Seeing is believing when it comes to international skills competitions and EuroSkills Gdansk 2023 was the first time Team UK had competed in Europe’s premier skills tournament for 5 years.

From the UK perspective there was much to celebrate. After going head-to-head with 600 other skilled young professionals from 32 countries across 43 different skills, Team UK bagged nine medals including in areas experiencing rapid growth and technological change such as Digital Construction and Mechatronics.

Minister for Skills, Apprenticeships and Higher Education, Robert Halfon pointed to this performance as proof of the UK’s world-class skills system, and praised the importance of international skills competitions in providing “an unparalleled opportunity for gifted young people to hone their skills and climb the ladder of opportunity towards a better and brighter future”.

Benchmarking UK skills against other countries is a key part of making sure the UK can remain in line with cutting edge industry needs and continually improve how we develop skills.  International skills competitions allow us to learn from the best in the way skills are taught and spread this practice across classrooms and workshops nationwide. In this way WorldSkills UK is helping to build a more productive and highly skilled UK workforce needed for high quality jobs of the future. We’re also helping maintain the UK’s competitiveness for inward investment, with access to technical skills more important to global firms that ever before.

Our Centre of Excellence programme, run in partnership with NCFE, and Learning Lab are the vehicles we use to bridge the divide between domestic and world-leading standards in apprenticeship and technical education delivery, backing educators to support more young people move from competence to excellence in their skills for life and work. The insights we gather from international skills competitions also provide direction for future partnership agreements with fellow WorldSkills member nations excelling in areas where we are seeking to improve.

WorldSkills UK’s Training Managers were able to share a few of these insights with me on the ground at EuroSkills, and I have included key takeaways from the competitions below.  

CNC Milling

  • 5 Axis Machining is becoming the norm and increasing precision, with countries like Germany and Austria taking the lead in adopting cutting edge equipment into training. To keep pace, the UK firms and skills providers need to invest in this technology and equip young people with the skills required to harness it.

Mechanical Engineering Design – CAD

  • New Autodesk 360 Fusion software is complementing 3D scanning, modelling and printing capabilities, which are in increased demand owing to the rise in rapid (additive) manufacturing. With demand for skills changing quickly and other countries like Portugal performing strongly, we’ve committed to a number of actions to boost the UK’s capabilities in advanced manufacturing outlined in our recent research.

Web development

  • Increasing access to Level 4 & 5 skills will be key to the UK’s continued competitiveness and ability to better build frameworks and environments where web development tools can be used. Hungary is rapidly improving in this area.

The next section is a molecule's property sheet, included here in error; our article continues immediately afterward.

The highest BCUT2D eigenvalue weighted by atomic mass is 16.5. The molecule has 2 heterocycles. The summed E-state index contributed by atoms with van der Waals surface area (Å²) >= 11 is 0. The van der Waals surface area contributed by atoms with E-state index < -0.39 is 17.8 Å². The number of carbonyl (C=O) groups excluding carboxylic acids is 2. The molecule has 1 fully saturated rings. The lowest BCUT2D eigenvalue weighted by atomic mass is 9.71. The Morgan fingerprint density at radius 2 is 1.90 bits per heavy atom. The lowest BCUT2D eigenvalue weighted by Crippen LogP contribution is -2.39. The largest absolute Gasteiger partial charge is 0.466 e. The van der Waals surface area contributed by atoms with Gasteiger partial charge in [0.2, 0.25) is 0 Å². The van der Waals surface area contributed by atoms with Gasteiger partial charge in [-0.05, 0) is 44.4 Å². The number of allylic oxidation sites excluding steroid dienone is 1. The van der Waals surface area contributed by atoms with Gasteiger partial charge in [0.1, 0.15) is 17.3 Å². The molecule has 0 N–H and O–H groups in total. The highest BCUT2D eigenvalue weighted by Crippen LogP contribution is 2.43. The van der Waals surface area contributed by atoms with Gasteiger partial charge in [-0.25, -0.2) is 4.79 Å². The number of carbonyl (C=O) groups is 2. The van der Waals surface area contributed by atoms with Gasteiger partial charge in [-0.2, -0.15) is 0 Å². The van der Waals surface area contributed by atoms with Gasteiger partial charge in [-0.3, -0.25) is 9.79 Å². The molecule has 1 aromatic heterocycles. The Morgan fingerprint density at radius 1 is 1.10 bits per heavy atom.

ICT Specialist

  • Software engineer and network administrator roles are becoming increasingly integrated and people are required to have increased knowledge of cloud solutions across CISCO, Microsoft and Linux. Whilst the UK is incorporating this well in higher levels, more can be done to incorporate this into pre and post-16 curriculum to lay the foundations.

Digital Construction

  • The UK has led the way in creating the global standard for Digital Construction and bringing the discipline into both further and higher education settings as a technical route. This has helped attract foreign investment and boosted the global competitiveness of UK firms, as well as built a diverse pipeline of talent.

By winning the gold-medal in Digital Construction, the UK was able to demonstrate what best practice looks like. WorldSkills UK’s training manager Michael McGuire used his international expertise in digital construction to author the current Level 4 & 5 courses used by the Scottish Qualifications Authority, ensuring that curriculum in this area is tied to the highest international standards.  The competition is also supported by firms such as Autodesk, Balfour Beatty and BakerHicks who partner with WorldSkills UK to identify talent, drive up training standards and recruit the very best young professionals.

It is not surprising therefore that other nations are using these events as an opportunity to learn from the UK, just as we seek to gather lessons from our European and global counterparts. Policy-makers who gathered in Gdansk reflected on the importance of technical skills to wrestling with mega-trends such as climate change and technological transformation, and the importance for all countries to increase standards and participation.

International skills competitions play an important role in the visibility and attractiveness of technical and vocational education pathways and showcase what young people of all nations can achieve. The members of Team UK are already fantastic role models for young people taking their first steps in technical education, showing that there are no limits to where you can go.

As we reflect on EuroSkills Gdansk 2023 and begin preparations for WorldSkills Lyon 2024, we will continue to use our international insights and training methods to help more young people fulfil their potential, giving both UK and international businesses the high-quality skills they need to deliver high-quality jobs.

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